Zelous Wheeler is a twenty-five year old. It looks like the Brewers had been developing him as a utility player; he played 2009 as a third baseman, moved to shortstop for 2010, and moved to third for 2011, playing several games each year at second base. Offensively, Wheeler’s strongest attribute is probably his strike-zone judgement; his career on-base percentage is .371. His most noteworthy attribute is his consistency; his full-season minor-league batting averages have been .258, .268, .275, and .272; his corresponding on-base percentages have been .346, .370, .382, and .378. Unfortuately for him, he’s listed at 5’10″ and 220 lb., so he doesn’t really look like an athlete.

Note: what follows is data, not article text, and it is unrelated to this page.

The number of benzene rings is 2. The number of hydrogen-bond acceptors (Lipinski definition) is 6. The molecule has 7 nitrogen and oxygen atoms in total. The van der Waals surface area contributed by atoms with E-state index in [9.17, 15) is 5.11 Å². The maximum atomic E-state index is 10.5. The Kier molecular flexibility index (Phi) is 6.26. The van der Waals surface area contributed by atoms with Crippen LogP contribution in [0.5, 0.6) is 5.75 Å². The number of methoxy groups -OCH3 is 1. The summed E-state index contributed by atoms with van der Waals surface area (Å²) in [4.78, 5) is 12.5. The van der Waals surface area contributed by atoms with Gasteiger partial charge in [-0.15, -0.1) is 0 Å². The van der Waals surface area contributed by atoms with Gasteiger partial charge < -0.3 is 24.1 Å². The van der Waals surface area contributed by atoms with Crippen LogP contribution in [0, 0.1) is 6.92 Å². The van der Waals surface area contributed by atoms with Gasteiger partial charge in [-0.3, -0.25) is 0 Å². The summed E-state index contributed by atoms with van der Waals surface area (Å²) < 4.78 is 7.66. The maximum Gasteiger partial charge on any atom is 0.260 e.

Wheeler was optioned to Norfolk, where he’ll compete with Josh Barfield, Ryan Adams, Matt Antonelli, and Josh Bell for time at third base (with some of these other players covering second base.) It’s looking more and more as though Josh Bell is the odd man out here, and I would be surprised to see him still in the Orioles organization by Memorial Day.
Yesterday, the Orioles optioned three players to Norfolk, reassigned five others to the minor-league camp, and essentially placed two other players on the disabled list. With just over a week to go before the Tides’ season opener, I can make some guesses about who will be on the Tides when they play at Charlotte on April 5.